Fibrinogen, a dimeric plasma glycoprotein of 340 kDa composed of six polypeptide chains (α, β, γ), participates in the coagulation cascade, and is converted by thrombin to fibrin monomers [37]. This protein has been extensively used for the evaluation of the potential fibrinogenolytic effects of snake venoms, and for the verification of potential antiophidian properties of natural compounds, mainly of plant origin [3, 13, 1518, 38, 39].

The essential oils from rhizomes and leaves of H. coronarium showed no proteolytic effect on fibrinogen. These essential oils were also unable to inhibit the fibrinogenolysis induced by the venoms of L. muta, B. moojeni and B. atrox, since electrophoretic migration profiles observed for samples of fibrinogen incubated with venoms were identical to those obtained with venoms previously submitted to incubations in the presence of oils (results not shown). These evaluations were performed with preincubation of oils (0.6 and 1.2 μL) with fibrinogen and subsequent addition of venoms, and/or with previous incubation of oils and venoms and subsequent addition of fibrinogen.

These results suggest that the compounds present in the oils may interact with specific non-fibrinogenolytic proteases involved in the coagulation disorders promoted by snake envenomations, thus ruling out a number of metalloproteases described in the literature, especially those isolated from the venoms of B. atrox (batroxase, BaTX-I botroxostatine and atroxlysin-I) and B. moojeni (BMMP-III and BthMP) [30, 31, 33, 34, 40, 41] and highlighting the serineproteases mainly responsible for such coagulation disorders [35, 36, 4145].

The potential neutralization of different parts (leaves, stems and roots) of fresh and dried Mikania glomerata aqueous extracts on the enzymatic and pharmacological effects of Bothrops and Crotalus snake venoms were evaluated [13]. All extracts were active in inhibiting the hemolytic, fibrinogenolytic and coagulant activities of the venoms; however, the intensity of the inhibitions showed specificity in relation to each extract acting on each activity evaluated. The individuality observed in these activities in the present work, may be due to the fact that the metabolites are distributed in a particular manner in each organ of the same plant to constitute a characteristic chemical composition of each extract or essential oil that is crucial for its pharmacological activity [26].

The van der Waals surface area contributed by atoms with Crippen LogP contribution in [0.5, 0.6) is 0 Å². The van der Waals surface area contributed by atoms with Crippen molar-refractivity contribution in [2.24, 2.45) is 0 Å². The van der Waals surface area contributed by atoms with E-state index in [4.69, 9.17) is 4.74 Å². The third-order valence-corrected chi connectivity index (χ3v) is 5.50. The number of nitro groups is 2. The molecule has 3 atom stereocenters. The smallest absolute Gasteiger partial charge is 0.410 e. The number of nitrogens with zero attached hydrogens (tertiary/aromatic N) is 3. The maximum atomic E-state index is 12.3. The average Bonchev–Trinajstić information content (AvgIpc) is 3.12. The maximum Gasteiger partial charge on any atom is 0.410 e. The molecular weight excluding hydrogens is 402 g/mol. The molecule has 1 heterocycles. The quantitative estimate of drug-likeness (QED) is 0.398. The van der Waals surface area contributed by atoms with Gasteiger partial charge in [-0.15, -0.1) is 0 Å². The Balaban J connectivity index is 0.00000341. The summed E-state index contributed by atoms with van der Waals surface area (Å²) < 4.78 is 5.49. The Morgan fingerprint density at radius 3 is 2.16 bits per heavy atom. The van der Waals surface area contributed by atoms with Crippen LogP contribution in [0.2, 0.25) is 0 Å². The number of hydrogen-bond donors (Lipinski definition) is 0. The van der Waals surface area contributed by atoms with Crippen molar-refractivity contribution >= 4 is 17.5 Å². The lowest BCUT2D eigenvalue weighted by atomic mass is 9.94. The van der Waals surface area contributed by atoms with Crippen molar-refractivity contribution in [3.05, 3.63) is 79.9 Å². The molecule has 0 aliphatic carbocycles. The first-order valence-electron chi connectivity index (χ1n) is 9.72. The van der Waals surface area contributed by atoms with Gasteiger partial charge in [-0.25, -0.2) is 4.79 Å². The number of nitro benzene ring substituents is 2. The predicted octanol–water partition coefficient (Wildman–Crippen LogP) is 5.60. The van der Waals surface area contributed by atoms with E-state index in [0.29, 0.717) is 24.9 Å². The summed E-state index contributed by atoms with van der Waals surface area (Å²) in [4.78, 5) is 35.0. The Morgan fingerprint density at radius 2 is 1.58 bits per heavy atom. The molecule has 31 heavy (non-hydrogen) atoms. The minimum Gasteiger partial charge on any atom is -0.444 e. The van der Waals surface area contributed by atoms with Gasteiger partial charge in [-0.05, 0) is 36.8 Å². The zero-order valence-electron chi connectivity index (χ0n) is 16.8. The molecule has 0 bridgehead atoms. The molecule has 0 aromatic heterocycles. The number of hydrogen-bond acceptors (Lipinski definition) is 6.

Conclusions

Although the anticoagulant action mechanisms of the essential oils evaluated are still unknown, they significantly inhibited coagulation induced by the snake venoms tested, which suggests that they could be used as an alternative to complement the available antivenoms, especially considering that essential oils do not require specific formulations and their topical use may be performed immediately after extraction. In addition, snake venoms have been widely used in studies of normal physiological mechanisms and of development of various diseases, considering that many human enzymes are structurally and functionally similar to molecules present in venoms, indicating the importance of the characterization of new natural compounds capable of interacting with different classes of snake toxins (metalloproteases, serine proteases, phospholipases A2, L-amino acid oxidases, etc.), thus directing scientific basis for the development of new therapies. Therefore, this work is an investigative and bioprospecting basic research and further in vivo assays should be performed. We believe that natural products may be used to treat or combat snake envenomations and/or in the therapy of diseases responsible for inflammatory and homeostatic processes disorders.

Ethics committee approval

The present study was approved by the Ethics Committee for Human Research of UFLA, protocol number 09978312.8.0000.5148.

Declarations

Acknowledgments

The authors would like to thank the National Council for Scientific and Technological Development (CNPq), the Coordination for the Improvement of Higher Education Personnel (CAPES), and the State of Minas Gerais Research Foundation (FAPEMIG) for financial support and scholarships.

Authors’ Affiliations

(1)
Department of Chemistry, Federal University of Lavras (UFLA)
(2)
Department of Biology, Federal University of Lavras (UFLA)
(3)
Laboratório de Química Orgânica, Departamento de Química, Universidade Federal de Lavras